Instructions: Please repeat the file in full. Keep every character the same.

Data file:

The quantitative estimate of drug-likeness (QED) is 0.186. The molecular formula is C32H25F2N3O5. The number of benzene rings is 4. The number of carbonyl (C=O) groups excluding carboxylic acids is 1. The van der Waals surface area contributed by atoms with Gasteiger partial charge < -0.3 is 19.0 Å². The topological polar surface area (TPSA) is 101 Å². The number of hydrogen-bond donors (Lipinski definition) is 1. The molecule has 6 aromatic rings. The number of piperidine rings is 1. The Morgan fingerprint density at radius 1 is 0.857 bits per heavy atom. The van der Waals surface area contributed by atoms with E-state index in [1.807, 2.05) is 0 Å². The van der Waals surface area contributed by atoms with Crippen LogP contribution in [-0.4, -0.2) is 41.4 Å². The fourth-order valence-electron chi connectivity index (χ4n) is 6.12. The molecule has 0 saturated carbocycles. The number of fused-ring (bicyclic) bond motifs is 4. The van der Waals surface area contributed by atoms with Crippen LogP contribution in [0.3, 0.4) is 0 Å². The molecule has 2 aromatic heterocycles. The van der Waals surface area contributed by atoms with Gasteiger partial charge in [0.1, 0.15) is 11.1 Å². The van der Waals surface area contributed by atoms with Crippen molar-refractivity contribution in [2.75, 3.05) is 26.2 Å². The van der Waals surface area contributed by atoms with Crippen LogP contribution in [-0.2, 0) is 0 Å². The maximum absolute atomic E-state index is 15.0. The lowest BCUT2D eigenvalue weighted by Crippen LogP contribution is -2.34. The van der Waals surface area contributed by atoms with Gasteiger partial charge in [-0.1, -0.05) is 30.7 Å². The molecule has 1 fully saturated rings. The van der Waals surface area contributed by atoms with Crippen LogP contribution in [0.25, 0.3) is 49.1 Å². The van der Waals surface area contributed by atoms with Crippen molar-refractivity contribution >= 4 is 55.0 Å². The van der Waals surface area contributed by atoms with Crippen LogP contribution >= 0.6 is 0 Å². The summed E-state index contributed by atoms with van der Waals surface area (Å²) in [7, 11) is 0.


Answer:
The quantitative estimate of drug-likeness (QED) is 0.186. The molecular formula is C32H25F2N3O5. The number of benzene rings is 4. The number of carbonyl (C=O) groups excluding carboxylic acids is 1. The van der Waals surface area contributed by atoms with Gasteiger partial charge < -0.3 is 19.0 Å². The topological polar surface area (TPSA) is 101 Å². The number of hydrogen-bond donors (Lipinski definition) is 1. The molecule has 6 aromatic rings. The number of piperidine rings is 1. The Morgan fingerprint density at radius 1 is 0.857 bits per heavy atom. The van der Waals surface area contributed by atoms with E-state index in [1.807, 2.05) is 0 Å². The van der Waals surface area contributed by atoms with Crippen LogP contribution in [-0.4, -0.2) is 41.4 Å². The fourth-order valence-electron chi connectivity index (χ4n) is 6.12. The molecule has 0 saturated carbocycles. The number of fused-ring (bicyclic) bond motifs is 4. The van der Waals surface area contributed by atoms with Crippen LogP contribution in [0.3, 0.4) is 0 Å². The molecule has 2 aromatic heterocycles. The van der Waals surface area contributed by atoms with Gasteiger partial charge in [0.1, 0.15) is 11.1 Å². The van der Waals surface area contributed by atoms with Crippen molar-refractivity contribution in [2.75, 3.05) is 26.2 Å². The van der Waals surface area contributed by atoms with Crippen LogP contribution in [-0.2, 0) is 0 Å². The maximum absolute atomic E-state index is 15.0. The lowest BCUT2D eigenvalue weighted by Crippen LogP contribution is -2.34. The van der Waals surface area contributed by atoms with Gasteiger partial charge in [-0.1, -0.05) is 30.7 Å². The molecule has 1 fully saturated rings. The van der Waals surface area contributed by atoms with Crippen LogP contribution in [0.25, 0.3) is 49.1 Å². The van der Waals surface area contributed by atoms with Crippen molar-refractivity contribution >= 4 is 55.0 Å². The van der Waals surface area contributed by atoms with Crippen LogP contribution >= 0.6 is 0 Å². The summed E-state index contributed by atoms with van der Waals surface area (Å²) in [7, 11) is 0.